Did my father ever leave the Church of his youth? No.
Following his example, I will do the same. Why? Because my faith is not dependent on the pope, any priest or any human being. I’m Catholic and will remain so because of the Eucharist, because of Jesus Christ, and because I believe God’s Word. My faith also tells me I must forgive: the priest who abused my father, anyone who tried to cover it up, and any past and present priests, bishops and cardinals who have been guilty of any wrongdoing.
As Frank Sheed said in the early 60’s:
“We are not baptized into the hierarchy; do not receive the Cardinals sacramentally; will not spend an eternity in the beatific vision of the pope. Christ is the point. I, myself, admire the present pope (Paul VI), but even if I criticized him as harshly as some do, even if his successor proved to be as bad as some of those who have gone before, even if I find the church, as I have to live with it, a pain in the neck, I should still say that nothing that a pope (or a priest, Bishop, Cardinal) could do or say would make me wish to leave the church, although I might well wish that they would leave.”
And there is always hope. I believe very much what Fr. Joseph Ratzinger (Pope Benedict XVI) predicted in 1969:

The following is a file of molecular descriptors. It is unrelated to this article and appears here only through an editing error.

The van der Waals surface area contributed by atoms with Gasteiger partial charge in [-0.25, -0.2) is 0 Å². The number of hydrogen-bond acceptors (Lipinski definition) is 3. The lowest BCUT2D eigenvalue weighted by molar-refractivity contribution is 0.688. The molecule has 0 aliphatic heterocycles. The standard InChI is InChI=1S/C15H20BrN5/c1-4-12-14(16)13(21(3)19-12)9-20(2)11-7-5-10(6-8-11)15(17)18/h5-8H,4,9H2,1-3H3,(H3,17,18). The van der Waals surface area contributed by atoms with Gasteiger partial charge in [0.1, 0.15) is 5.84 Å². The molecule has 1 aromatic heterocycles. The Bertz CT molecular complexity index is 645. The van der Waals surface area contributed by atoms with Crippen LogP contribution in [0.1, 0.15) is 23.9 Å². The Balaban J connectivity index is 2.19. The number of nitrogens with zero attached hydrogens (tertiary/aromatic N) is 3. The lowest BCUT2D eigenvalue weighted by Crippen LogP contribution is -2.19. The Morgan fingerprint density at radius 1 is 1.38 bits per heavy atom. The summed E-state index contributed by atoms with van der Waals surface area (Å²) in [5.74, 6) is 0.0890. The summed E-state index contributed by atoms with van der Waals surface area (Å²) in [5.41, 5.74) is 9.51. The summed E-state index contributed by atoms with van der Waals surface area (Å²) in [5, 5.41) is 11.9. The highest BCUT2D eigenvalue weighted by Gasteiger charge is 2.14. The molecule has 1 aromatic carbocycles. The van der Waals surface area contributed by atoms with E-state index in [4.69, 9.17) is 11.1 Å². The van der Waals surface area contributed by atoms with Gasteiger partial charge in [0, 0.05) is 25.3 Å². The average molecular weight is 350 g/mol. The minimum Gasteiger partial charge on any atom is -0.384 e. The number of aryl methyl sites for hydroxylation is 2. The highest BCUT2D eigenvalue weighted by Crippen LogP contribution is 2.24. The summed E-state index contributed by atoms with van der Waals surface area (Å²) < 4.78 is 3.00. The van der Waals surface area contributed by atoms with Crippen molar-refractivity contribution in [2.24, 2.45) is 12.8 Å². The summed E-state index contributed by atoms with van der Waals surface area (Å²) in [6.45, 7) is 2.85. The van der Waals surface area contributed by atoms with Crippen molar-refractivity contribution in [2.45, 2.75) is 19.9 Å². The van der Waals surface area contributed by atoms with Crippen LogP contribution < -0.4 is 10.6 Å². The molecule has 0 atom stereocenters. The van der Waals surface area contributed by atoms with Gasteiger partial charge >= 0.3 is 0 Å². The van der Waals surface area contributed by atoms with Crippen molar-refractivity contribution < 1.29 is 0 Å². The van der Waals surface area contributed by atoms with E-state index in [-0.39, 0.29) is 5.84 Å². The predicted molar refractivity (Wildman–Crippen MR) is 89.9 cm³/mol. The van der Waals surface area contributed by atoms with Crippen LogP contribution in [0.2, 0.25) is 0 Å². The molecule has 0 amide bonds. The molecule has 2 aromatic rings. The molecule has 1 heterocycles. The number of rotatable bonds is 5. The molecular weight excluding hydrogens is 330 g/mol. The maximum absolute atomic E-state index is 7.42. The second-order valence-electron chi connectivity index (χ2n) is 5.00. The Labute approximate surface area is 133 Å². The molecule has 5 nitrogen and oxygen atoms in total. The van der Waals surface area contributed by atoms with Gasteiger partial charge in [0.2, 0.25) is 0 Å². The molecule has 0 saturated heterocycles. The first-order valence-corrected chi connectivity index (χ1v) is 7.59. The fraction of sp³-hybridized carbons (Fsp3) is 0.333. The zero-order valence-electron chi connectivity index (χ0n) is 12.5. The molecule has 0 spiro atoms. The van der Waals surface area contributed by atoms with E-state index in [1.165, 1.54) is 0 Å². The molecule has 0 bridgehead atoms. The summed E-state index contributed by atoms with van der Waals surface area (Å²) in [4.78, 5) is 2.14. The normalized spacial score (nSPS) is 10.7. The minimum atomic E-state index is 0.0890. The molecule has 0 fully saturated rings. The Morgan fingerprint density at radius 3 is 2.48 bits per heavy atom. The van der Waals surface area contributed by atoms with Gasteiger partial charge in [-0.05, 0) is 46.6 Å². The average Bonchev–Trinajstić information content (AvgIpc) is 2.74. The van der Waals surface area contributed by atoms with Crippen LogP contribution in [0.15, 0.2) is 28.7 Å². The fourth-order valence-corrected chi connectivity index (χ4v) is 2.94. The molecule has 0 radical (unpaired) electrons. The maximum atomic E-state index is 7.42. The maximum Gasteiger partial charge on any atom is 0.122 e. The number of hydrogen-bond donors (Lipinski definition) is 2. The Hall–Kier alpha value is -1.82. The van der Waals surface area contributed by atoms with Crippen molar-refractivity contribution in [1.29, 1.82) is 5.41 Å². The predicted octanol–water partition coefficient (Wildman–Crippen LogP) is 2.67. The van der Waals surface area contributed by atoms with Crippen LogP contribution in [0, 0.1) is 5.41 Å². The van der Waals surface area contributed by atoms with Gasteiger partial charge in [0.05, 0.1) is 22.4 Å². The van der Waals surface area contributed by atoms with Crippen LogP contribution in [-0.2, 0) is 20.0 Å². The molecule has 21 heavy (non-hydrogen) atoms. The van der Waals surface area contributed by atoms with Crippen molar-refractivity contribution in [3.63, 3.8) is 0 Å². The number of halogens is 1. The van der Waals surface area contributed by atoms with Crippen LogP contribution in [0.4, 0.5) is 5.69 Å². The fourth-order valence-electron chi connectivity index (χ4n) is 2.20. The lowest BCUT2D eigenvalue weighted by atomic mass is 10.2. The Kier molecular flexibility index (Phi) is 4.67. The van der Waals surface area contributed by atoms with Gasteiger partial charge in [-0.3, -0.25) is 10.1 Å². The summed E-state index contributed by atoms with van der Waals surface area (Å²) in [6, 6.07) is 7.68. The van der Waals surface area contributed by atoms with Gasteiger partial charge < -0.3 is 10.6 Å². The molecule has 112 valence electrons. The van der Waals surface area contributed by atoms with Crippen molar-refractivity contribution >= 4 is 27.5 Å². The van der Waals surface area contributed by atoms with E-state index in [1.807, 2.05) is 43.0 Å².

“From the crisis of today the Church of tomorrow will emerge—a Church that has lost much. She will become small and will have to start afresh more or less from the beginning. She will no longer be able to inhabit many of the edifices she built in prosperity. It will be hard going for the Church, for the process of crystallization and clarification will cost her much valuable energy. It will make her poor and cause her to become the Church of the meek… But when the trial of this sifting is past, a great power will flow from a more spiritualized and simplified Church.”
As we approach Lent, I’ll be praying and fasting for all those forgotten victims (like my father) who never reported the abuse, and for all families of abuse victims.
As much as we yearn for a renewal of the Church and the defrocking of any cleric who chooses not to live a chaste priesthood, let us also continue to pray and fast for the conversion of the abusers. As difficult as it is, we are all called to forgive.